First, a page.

MicroRNAs (miRNAs) are small non-coding RNA that regulate the expression of messenger RNA and are implicated in almost all cellular processes. Importantly, miRNAs can be released extracellularly and are stable in these matrices where they may serve as indicators of organ or cell-specific toxicity, disease, and biological status. There has thus been great enthusiasm for developing miRNAs as biomarkers of adverse outcomes for scientific, regulatory, and clinical purposes. Despite advances in measurement capabilities for miRNAs, miRNAs are still not routinely employed as noninvasive biomarkers. This is in part due to the lack of standard approaches for sample preparation and miRNA measurement and uncertainty in their biological interpretation. Members of the microRNA Biomarkers Workgroup within the Health and Environmental Sciences Institute’s (HESI) Committee on Emerging Systems Toxicology for the Assessment of Risk (eSTAR) are a consortium of private- and public-sector scientists dedicated to developing miRNAs as applied biomarkers. Here, we explore major impediments to routine acceptance and use of miRNA biomarkers and case examples of successes and deficiencies in development. Finally, we provide insight on miRNA measurement, collection, and analysis tools to provide solid footing for addressing knowledge gaps toward routine biomarker use.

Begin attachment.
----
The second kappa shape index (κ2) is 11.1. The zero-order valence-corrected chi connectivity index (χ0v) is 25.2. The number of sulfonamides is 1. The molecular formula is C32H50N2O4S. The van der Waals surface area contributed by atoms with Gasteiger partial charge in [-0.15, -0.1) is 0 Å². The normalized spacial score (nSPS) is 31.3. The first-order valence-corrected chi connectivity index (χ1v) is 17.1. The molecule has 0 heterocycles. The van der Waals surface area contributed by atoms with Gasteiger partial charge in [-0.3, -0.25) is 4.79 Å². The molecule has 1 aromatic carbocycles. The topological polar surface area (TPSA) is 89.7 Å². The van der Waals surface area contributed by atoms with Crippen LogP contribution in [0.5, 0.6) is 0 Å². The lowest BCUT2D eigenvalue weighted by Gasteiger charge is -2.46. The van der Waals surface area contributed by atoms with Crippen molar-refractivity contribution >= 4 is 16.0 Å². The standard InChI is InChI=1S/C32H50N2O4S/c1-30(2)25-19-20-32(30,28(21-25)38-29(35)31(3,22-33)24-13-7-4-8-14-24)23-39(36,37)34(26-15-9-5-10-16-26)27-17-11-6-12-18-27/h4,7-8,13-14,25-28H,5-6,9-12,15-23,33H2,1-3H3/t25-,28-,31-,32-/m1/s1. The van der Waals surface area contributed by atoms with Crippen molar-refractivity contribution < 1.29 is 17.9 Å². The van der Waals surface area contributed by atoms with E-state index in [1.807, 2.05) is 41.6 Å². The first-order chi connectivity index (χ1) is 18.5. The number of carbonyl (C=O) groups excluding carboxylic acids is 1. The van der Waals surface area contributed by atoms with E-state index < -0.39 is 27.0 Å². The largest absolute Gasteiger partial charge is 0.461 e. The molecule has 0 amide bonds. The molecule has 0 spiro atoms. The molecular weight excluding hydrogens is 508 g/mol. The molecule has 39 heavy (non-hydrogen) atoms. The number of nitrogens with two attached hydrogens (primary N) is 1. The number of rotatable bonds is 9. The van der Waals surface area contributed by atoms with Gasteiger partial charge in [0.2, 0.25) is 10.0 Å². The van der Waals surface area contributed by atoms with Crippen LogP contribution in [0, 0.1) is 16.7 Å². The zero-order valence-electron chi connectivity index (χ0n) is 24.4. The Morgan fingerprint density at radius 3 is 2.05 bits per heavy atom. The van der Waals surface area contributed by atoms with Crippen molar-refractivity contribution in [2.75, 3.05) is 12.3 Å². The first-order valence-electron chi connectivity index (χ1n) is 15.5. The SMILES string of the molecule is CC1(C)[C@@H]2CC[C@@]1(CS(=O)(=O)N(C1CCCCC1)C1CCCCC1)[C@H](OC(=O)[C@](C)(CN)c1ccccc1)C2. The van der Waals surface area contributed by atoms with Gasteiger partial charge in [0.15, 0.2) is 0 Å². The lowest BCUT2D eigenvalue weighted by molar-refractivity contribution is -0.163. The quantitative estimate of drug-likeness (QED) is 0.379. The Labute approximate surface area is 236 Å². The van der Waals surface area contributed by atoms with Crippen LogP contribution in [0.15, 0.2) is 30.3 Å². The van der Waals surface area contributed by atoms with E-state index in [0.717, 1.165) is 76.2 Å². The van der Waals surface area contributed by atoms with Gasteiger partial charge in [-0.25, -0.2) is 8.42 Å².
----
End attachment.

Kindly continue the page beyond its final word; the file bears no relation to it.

Full text online: https://www.tandfonline.com/doi/full/10.1080/10408444.2021.1907530